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The Emergence of a Scientific CultureScience and the Shaping of Modernity 1210-1685$
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Stephen Gaukroger

Print publication date: 2006

Print ISBN-13: 9780199296446

Published to Oxford Scholarship Online: January 2007

DOI: 10.1093/acprof:oso/9780199296446.001.0001

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Reconstructing the Natural Philosopher

Reconstructing the Natural Philosopher

Chapter:
(p.196) 6 Reconstructing the Natural Philosopher
Source:
The Emergence of a Scientific Culture
Author(s):

Stephen Gaukroger (Contributor Webpage)

Publisher:
Oxford University Press
DOI:10.1093/acprof:oso/9780199296446.003.0007

The development of the persona of the natural philosopher is the key to understanding how natural philosophy becomes inserted into European culture in the 16th and 17th centuries. This chapter shows in detail that notions of truth and justification turn just as much on conceptions of intellectual honesty as they do on notions of method. It looks primarily at the standing of the natural philosopher in Bacon, Galileo, Descartes, Boyle, and Royal Society apologists, focusing on claims that the natural philosopher requires a kind of intellectual honesty lacking in scholastic natural philosophy. This is closely tied in with one of the distinctive features of early-modern natural philosophy: that questions that had earlier been seen in terms of truth are now discussed instead in terms of impartiality and objectivity.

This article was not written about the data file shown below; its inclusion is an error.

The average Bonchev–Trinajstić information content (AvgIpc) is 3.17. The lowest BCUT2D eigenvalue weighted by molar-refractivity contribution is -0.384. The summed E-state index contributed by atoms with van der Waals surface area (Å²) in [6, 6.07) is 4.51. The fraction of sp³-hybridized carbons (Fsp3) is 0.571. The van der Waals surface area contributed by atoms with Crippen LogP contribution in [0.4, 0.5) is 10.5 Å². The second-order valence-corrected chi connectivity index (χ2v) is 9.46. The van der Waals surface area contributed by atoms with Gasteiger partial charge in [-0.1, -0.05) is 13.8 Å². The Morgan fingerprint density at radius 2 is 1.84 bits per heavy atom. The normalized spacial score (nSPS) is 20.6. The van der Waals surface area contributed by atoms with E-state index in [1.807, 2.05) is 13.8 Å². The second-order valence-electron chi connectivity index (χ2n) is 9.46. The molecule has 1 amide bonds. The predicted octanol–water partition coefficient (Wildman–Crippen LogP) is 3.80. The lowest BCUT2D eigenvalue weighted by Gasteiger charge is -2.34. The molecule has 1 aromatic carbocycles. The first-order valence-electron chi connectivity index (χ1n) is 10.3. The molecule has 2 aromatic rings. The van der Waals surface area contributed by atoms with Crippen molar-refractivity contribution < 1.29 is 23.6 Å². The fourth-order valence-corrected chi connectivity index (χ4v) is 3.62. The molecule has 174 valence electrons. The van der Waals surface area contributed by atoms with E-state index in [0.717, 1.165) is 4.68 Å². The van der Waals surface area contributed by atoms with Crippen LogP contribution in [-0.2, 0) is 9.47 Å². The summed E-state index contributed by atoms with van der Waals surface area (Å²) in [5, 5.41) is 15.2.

Keywords:   Francis Bacon, Robert Boyle, René Descartes, Galileo, persona, natural philosopher, Royal Society

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